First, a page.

The craze around NFT appears absurd at first glance. For a moment, let’s take a step back. To begin with, it may be tough to believe, yet digital items are in constant demand. In large part, this is due to gamers. Dota 2 is a competitive multiplayer game that has matured into a cybersport discipline. It lets you pay real money for digital things. For instance, one person paid $38,000 for a rare pink puppy. The dog solely transports the character’s things in the game.
Dota 2 was created by Valve. Team Fortress 2, a popular free-to-play shooter, was also created by it. There’s a whole market for digital headgear around the game, which was worth $50 million in 2011. Yes, hats, both real and virtual: in Team Fortress 2, two teams of identical players compete against one other, and you can distinguish yourself by donning hats.
WishboneTheDog has made around $10,000 in another game, Diablo 3, by selling digital things like guns, armour, and jewellery. We’re not talking about unique tokens or copyrights here; users pay actual money for a bit of code and a picture on the screen. And it’s all the property of the developers, whether it’s Valve in the case of Dota 2 or Team Fortress 2 in the case of Team Fortress 2.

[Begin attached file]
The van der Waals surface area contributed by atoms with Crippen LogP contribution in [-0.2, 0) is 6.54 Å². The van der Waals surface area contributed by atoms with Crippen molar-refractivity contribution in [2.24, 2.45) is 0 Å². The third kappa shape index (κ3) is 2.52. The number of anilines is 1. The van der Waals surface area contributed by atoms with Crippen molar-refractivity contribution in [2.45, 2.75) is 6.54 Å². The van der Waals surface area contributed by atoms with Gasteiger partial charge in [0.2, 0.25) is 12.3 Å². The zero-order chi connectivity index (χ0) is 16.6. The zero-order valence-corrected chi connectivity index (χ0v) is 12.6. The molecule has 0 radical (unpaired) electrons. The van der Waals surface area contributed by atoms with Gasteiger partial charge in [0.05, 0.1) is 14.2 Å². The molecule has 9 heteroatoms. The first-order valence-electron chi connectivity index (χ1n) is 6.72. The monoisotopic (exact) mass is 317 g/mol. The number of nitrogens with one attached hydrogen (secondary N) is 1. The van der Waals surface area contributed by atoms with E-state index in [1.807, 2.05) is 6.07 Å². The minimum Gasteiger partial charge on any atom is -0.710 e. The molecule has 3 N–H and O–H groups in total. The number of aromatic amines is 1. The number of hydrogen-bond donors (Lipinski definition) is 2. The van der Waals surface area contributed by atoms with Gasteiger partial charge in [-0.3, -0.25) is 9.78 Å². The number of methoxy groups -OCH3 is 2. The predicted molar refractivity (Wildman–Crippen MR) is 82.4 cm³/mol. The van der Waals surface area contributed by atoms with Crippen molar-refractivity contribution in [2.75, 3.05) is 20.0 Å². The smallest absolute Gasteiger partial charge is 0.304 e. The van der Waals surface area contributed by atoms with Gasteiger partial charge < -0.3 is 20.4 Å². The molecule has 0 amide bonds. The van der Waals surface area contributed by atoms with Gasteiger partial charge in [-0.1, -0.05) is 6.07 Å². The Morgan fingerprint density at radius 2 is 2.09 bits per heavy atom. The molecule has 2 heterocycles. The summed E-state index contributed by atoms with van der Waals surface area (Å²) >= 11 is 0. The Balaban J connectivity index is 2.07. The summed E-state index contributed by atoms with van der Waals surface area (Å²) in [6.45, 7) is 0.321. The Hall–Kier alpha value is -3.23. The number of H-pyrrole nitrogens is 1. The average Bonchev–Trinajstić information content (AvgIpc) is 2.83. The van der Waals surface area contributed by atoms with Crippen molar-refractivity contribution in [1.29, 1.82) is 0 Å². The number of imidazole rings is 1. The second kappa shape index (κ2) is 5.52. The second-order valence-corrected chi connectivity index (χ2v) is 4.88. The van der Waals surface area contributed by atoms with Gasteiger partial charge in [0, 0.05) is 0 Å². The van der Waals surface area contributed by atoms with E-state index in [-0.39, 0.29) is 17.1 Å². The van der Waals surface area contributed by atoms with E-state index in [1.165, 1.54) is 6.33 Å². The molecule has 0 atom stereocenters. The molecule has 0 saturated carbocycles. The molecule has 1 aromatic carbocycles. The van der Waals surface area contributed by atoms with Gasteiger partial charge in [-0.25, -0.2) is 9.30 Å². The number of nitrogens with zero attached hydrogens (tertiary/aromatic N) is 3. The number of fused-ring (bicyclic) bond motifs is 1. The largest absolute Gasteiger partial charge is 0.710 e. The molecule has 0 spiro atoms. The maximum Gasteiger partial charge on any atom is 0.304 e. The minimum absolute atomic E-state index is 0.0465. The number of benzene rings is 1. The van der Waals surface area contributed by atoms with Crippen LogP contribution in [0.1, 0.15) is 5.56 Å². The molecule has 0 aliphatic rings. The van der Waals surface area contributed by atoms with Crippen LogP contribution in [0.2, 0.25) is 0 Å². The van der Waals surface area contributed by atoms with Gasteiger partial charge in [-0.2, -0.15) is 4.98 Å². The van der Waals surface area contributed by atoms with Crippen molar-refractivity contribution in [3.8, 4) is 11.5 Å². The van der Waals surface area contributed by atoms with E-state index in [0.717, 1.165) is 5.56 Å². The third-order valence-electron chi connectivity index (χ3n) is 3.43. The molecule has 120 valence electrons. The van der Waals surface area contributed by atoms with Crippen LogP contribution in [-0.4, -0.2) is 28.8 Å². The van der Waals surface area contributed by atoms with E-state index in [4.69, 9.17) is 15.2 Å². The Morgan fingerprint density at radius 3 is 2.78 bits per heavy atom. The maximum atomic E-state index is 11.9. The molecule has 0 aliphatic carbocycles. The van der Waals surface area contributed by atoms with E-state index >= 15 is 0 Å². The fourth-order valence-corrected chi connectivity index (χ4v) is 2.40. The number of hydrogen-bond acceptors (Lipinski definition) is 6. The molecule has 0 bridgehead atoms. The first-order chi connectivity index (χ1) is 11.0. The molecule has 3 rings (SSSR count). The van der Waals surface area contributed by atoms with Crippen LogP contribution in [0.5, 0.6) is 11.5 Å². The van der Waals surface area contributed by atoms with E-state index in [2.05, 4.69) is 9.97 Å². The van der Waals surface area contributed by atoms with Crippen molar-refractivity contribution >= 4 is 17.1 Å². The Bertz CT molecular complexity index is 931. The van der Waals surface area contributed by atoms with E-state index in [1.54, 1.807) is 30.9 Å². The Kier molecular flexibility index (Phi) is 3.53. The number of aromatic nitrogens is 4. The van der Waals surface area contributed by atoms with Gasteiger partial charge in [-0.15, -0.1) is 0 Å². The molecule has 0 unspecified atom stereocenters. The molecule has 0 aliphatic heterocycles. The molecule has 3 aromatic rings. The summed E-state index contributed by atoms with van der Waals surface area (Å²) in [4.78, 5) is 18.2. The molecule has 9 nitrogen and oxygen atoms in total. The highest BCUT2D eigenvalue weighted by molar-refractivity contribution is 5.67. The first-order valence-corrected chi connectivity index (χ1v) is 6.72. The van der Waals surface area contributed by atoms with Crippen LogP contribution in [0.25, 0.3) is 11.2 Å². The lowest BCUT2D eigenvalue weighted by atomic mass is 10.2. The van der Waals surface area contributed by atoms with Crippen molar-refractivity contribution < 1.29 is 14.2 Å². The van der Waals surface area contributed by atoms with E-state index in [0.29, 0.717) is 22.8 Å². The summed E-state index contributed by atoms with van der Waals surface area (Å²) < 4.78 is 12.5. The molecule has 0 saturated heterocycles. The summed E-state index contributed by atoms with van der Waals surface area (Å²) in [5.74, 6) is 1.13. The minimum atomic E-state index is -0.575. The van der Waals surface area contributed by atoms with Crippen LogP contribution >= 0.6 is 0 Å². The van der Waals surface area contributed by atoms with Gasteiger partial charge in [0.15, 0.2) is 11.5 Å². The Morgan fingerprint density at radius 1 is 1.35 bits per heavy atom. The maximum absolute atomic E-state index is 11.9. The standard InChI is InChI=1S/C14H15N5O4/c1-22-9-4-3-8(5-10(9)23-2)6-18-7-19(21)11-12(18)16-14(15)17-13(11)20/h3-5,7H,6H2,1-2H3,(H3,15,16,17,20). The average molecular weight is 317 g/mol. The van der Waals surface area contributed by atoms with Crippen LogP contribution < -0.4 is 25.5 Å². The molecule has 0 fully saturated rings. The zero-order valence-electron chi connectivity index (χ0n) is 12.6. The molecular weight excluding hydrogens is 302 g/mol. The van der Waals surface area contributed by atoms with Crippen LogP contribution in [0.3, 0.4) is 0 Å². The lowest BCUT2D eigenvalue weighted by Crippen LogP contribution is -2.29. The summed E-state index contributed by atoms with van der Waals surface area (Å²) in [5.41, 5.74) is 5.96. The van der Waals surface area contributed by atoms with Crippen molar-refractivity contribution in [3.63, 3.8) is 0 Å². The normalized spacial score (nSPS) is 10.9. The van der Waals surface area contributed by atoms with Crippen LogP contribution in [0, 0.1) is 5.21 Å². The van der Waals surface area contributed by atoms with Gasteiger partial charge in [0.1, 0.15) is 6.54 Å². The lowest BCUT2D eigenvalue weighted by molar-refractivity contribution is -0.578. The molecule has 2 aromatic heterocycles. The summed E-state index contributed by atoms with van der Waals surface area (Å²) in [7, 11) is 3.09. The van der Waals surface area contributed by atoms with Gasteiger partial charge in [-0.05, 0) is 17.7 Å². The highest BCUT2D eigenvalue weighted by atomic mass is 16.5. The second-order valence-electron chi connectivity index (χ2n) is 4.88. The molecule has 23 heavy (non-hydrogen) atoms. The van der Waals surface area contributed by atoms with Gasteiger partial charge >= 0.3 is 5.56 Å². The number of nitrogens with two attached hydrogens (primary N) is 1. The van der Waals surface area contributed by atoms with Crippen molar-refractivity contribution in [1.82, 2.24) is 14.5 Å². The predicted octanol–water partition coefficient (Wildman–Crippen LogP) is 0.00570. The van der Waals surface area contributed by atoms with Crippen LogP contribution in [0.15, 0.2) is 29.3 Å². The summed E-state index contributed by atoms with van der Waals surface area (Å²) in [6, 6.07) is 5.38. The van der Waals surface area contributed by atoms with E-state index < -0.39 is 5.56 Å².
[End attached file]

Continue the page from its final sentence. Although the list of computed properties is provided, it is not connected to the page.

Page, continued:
What kinds of problems could arise?
The most serious problem with the NFT right now is that the websites where artists (and scammers) submit content for sale make no attempt to check the works’ legitimacy or copyright. As a result, any Internet user can collect drawings by various authors and sell them as a collection. The illustrators are frequently unaware that their work is being sold, and the con artists benefit (typically insignificantly) in the meantime.
Criminals have been known to replicate not just other people’s files (even watermarks on paintings), but also the composition of collections, their names, and even construct phoney accounts of well-known artists.
This year, there were multiple instances of such “resale.” After artist Sinni died of cancer last year, his creations were replicated and sold. It was reported on the artist’s brother’s Facebook page.
How do you protect yourself as an artist?
Many of the artists that created NFT Crypto Malaysia are still fighting scammers, checking the quality of their work, and requesting that crypto-art that was posted mistakenly be removed from platforms like OpenSea. To defend oneself from this, you must remember a few simple concepts.
Save the original.psd file (or any other file) holding your artwork’s source to a different medium.
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